Weekly Buzz: Pulling back the curtain on de-dollarisation
💵 De-dollarisation: unlikely in the near-term, but not impossible in the (very) long run
Over recent weeks, there’s been a lot of chatter about “de-dollarisation.” According to GlobalData, discussions about de-dollarisation on social media platforms surged 600% in the first quarter of 2023, and even news outlets and investment houses have joined the party.
To be clear, talk about de-dollarisation isn’t new – the issue has been kicked around since the 1980s. However, in light of the events driving today’s talk about the topic, it’s worth exploring what’s behind all the buzz.
🔍So, just what is de-dollarisation?
Simply put, de-dollarisation is the process of reducing reliance on the US dollar for its use in international trade or as a reserve currency. (See Jargon Buster for more on that.)
Events after the end of World War II led to the dollar becoming entrenched as the world’s dominant currency. Add to that the size of the US’s financial markets, its geopolitical influence, and the dollar's stability, it makes sense why the dollar now dominates international trade and global payments. The Bank for International Settlements estimates the greenback is involved in 88% of all international FX transactions, about half of global trade, and accounts for just under 60% of global FX reserves.
🗣️Why is everyone talking about de-dollarisation now?
Recent events are driving de-dollarisation’s current trendiness. First, US financial sanctions against Russia have prompted other countries to ask whether they could be next – and, as a result, some are looking for alternatives to the dollar as a way to circumvent what certain corners are calling a “weaponisation” of the currency.
The big swings in the value of the US dollar over the past year – due largely to the Fed’s aggressive rate hike cycle – have also contributed to concerns about the currency’s dominance, especially among major emerging markets (EMs). Indeed, we’ve seen more movement among EMs to explore alternatives to the dollar. For example, in March, Brazil and China jointly agreed to trade in their own currencies, while Malaysia has allowed trade with India to be carried out in rupees.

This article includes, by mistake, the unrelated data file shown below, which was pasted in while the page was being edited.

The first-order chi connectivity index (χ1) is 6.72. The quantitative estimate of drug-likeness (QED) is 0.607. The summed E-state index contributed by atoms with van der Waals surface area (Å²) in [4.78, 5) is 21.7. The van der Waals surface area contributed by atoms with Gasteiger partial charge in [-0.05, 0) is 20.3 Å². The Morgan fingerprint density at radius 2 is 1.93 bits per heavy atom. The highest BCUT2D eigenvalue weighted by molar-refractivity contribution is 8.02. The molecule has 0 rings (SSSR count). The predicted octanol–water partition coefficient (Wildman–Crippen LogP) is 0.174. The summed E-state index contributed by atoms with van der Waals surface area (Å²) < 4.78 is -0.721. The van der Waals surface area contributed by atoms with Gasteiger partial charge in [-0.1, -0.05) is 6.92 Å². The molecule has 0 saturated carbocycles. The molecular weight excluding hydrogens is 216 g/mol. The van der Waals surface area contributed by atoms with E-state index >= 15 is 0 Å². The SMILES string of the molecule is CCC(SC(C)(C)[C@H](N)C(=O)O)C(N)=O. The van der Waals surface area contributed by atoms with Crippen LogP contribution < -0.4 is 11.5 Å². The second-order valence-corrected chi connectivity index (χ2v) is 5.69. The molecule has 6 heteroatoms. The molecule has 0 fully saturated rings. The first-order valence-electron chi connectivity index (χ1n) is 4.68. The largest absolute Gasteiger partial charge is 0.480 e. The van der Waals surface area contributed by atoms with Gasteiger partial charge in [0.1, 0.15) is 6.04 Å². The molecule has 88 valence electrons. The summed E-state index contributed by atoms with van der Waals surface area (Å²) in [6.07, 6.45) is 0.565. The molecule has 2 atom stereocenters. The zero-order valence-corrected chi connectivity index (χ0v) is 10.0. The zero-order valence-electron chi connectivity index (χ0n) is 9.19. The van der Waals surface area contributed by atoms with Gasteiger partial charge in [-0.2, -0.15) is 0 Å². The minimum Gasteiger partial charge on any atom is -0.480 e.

💸 Is this the end for the dollar?
The short answer is no – at least not in the near-term..
At the moment, US financial markets are still the world’s most open and liquid, and no other currency comes close to replacing the dollar. The euro, in comparison, comprises 31% of transactions, while China’s yuan accounts for just 7%. That situation is unlikely to change overnight, but it could happen gradually over time. If you take history as a guide, past shifts in the global monetary order have taken decades. One possible scenario for the longer-term: other currencies could emerge as viable alternatives alongside the dollar, leading to a multi-currency system.
🌎 In other news…
🇨🇳 China posts better-than-expected Q1 growth
On Tuesday, GDP data from China showed growth rebounding in the world’s second-largest economy. After a dismal 2022, China’s economy expanded by 4.5% in Q1 2023. If sustained, this could place the People’s Republic on track to meet or exceed its 5% growth target for the year.
It is unclear, however, how long growth momentum can continue. Consumption powered much of the rebound as the scrapping of Covid restrictions boosted retail sales. But that reopening boom may be tough to sustain. And despite exports bouncing back to 14.8% year-on-year growth in March, economists expect weaker growth ahead due to slumping global demand.
🎓Jargon buster: Reserve currency
A reserve currency is a currency that’s held in large quantities by central banks and other monetary authorities as part of their foreign exchange (FX) reserves. These currencies are typically issued by developed, stable economies. Because of their dominance, reserve currencies also tend to be used for international payments, trade, and investments. Today, the US dollar is the dominant reserve currency, but other major currencies can also be considered reserve currencies – including the euro, yen,pound sterling, and (increasingly) the yuan.
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